The use of natural and ‘sustainable’ materials and a desire for an environmentally sound society has become the main focus of Adam's work. His research aims to examine the possibilities of utilizing natural, abundant and sustainable materials through a non-linear and experimental exploration to develop new materials and manufacturing processes. 

This work originated as an investigation of how to make effective use of abundant seaweed on the Pembrokeshire coastline to reduce the negative impact we have on these fragile environments. Harvesting the seaweed from Freshwater West beach in South Pembrokeshire and combining it with waste paper pulp, he was able to create a new bio-material which began to challenge our current approach to materials within the design process. 
The material formed from this combination is tough and durable with a texture similar to that of cork; tactile and possessing a natural warmth, with subtle smells that have hints of the sea remnant within. Differentiation in color is achieved by altering the variety of seaweed used, and each type produced different desirable characteristics that he wanted to utilize.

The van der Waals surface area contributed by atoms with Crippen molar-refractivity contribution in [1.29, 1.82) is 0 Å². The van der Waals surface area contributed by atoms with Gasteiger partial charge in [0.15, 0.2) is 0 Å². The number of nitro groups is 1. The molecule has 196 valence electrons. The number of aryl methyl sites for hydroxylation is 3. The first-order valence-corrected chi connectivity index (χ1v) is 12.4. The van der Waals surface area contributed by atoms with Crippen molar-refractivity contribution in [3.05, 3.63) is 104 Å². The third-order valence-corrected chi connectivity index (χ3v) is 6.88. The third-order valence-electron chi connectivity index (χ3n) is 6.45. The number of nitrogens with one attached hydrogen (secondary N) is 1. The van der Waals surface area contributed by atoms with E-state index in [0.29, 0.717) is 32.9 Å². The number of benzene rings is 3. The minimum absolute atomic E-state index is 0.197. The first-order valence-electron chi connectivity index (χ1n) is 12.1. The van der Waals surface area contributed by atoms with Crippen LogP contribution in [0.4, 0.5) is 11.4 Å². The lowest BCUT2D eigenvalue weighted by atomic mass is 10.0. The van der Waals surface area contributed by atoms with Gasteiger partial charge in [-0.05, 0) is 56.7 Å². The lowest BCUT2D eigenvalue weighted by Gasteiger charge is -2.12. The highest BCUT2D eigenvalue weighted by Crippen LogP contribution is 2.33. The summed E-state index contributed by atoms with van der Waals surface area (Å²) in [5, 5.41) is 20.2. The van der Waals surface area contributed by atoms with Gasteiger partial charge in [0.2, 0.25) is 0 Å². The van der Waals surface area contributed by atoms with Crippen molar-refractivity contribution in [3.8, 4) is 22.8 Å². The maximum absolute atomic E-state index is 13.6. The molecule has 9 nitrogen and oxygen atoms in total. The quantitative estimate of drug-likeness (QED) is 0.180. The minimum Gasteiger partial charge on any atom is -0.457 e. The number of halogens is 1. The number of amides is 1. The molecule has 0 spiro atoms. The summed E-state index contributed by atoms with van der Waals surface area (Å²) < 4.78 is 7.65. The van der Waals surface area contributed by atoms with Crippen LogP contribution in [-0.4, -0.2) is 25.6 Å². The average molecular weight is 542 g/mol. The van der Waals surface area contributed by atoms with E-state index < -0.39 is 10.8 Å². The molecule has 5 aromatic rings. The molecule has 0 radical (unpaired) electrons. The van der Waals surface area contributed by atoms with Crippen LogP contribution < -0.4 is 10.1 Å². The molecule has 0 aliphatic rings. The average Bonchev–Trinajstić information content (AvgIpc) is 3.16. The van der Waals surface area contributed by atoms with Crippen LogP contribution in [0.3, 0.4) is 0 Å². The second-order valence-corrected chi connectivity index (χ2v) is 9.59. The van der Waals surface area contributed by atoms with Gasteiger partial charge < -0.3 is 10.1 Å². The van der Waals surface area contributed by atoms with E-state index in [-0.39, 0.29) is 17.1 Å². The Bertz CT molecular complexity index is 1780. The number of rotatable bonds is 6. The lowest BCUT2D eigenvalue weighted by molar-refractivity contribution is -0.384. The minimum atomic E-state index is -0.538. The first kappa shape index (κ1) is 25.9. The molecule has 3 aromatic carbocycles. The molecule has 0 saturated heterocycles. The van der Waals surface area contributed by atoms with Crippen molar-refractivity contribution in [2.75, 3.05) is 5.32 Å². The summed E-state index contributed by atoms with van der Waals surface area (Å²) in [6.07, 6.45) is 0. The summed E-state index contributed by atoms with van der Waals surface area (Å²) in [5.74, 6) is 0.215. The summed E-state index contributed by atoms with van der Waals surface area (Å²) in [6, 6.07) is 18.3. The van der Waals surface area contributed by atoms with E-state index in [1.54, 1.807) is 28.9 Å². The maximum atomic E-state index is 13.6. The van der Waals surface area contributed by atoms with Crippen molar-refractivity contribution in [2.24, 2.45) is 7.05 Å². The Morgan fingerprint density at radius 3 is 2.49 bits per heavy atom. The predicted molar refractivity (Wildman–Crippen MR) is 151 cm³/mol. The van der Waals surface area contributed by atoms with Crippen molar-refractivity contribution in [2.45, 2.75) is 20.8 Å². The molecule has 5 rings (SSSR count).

For centuries, seaweed was collected and processed in the seaweed huts on this coastline. As Adam wished to respect and continue the heritage of this area, he decided to utilize the same process within his material experimentation. From this material experimentation, he developed pendant lights which explored the material's capabilities as a functional object. 

This approach allowed him to control the entire lifecycle of the product. After he had finished with the lights, he returned to the same beach and allowed them to degrade and return to the innate biological cycles from which the material originated.